All Souls' Day / Día de los Muertos

All Souls' Day / Día de los Muertos

You might be familiar with the Day of the Dead (Día de los Muertos) from the animated movie "Coco" by Disney, where a 12-year-old Mexican boy, Miguel, travels to the Land of the Dead and meets his ancestors. However, although the movie tries to portray this tradition, it comprises far more elements than represented in it. As this day is one of the most important holidays of the year in Mexico, we have gathered some facts about this festival.

What is the Day of the Dead?

What is the Day of the Dead?

This tradition is a celebration in honor of the deceased. It is a joyous day filled with colors and liveliness, and although the name of the festival might seem grim, in reality, this day is a celebration of life, not death. On this day, it is believed that the souls of the deceased awaken from eternal sleep to return to the world of the living and receive honors from their living relatives. Instead of mourning lost family members, people remember the dead by organizing impressive parades with people in skeleton costumes and picnics at cemeteries, where they eat the deceased's favorite food and share memories of the deceased. Many families also create so-called "ofrendas" - a kind of altar where they place photos of the dead and sacrificial gifts needed by the deceased in their journey. Today, this day is also celebrated in other Latin American countries, each of which has its own traditions associated with the festival. Although talking about the dead, visiting cemeteries, and skeleton costumes may seem eerie, there is nothing sinister in this tradition. Quite the contrary!

When is this day celebrated?

When is the Day of the Dead Celebrated

This holiday is celebrated on the same day every year. Officially, it is celebrated on November 2, but in many places, celebrations begin as early as October 31. On November 1, many Mexicans spend the night in cemeteries where their deceased relatives are buried. They bring candles and orange "tagetes" flowers to help the dead find their way back to the world of the living more easily.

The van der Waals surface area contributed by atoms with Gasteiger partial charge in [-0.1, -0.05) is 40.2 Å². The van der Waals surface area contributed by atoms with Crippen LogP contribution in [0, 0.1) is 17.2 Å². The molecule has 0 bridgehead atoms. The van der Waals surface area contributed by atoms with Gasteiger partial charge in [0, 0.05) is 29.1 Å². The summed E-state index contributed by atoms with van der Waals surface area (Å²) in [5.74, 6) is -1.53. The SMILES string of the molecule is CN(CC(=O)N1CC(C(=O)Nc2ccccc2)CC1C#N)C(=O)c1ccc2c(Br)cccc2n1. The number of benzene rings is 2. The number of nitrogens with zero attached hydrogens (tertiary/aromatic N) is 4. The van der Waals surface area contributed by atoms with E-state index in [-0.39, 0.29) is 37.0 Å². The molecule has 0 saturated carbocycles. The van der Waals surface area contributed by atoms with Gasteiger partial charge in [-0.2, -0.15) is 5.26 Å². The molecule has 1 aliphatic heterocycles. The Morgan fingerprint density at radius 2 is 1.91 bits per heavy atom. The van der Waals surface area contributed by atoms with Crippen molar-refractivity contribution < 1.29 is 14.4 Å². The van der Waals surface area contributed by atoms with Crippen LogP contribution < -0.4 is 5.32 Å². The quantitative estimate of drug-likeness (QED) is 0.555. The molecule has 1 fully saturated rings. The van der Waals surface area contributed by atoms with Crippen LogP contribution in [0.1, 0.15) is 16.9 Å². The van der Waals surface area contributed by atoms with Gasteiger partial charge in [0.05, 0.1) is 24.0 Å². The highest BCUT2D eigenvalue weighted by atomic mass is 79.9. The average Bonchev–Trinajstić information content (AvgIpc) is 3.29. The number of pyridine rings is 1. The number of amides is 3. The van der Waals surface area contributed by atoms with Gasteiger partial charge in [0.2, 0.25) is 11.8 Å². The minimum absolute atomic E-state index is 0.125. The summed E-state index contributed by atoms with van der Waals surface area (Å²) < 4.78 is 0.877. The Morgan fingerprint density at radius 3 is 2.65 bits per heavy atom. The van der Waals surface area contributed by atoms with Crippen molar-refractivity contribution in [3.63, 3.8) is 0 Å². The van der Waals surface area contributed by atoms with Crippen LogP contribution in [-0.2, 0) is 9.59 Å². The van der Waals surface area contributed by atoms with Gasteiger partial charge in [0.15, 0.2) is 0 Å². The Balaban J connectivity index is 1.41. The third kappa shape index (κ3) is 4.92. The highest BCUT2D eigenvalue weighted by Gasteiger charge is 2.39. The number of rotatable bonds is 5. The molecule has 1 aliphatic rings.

Where does this tradition originate?

Day of the Dead – an ancient tradition

The Day of the Dead is an ancient tradition. However, historians do not quite agree on where it originated. For a long time, it was believed to be a pre-Columbian tradition over 2000 years old, but today many believe that it is actually a reworked version of an old Spanish, and therefore European, tradition – the same one we in Denmark know as All Saints' Day. Some also believe that this holiday is a mixture of two traditions that together form Día de los Muertos. Regardless of where this holiday originated, for Mexicans, it is of great importance. So important that the Day of the Dead is included in the UNESCO list of intangible cultural heritage of humanity, which means that efforts will be made to protect and preserve it, including by raising awareness about it.

Where is this festival celebrated?

Day of the Dead Celebrated in Mexico

As already mentioned, the Day of the Dead is of great importance to most Mexicans. Therefore, this festival can be seen throughout Mexico, although the city of Oaxaca in the state of the same name is known as the place of one of the best Day of the Dead celebrations in Mexico. Wherever you are in Mexico on the Day of the Dead, it would be a shame not to participate in the celebrations. It will undoubtedly be an impressive experience for a lifetime!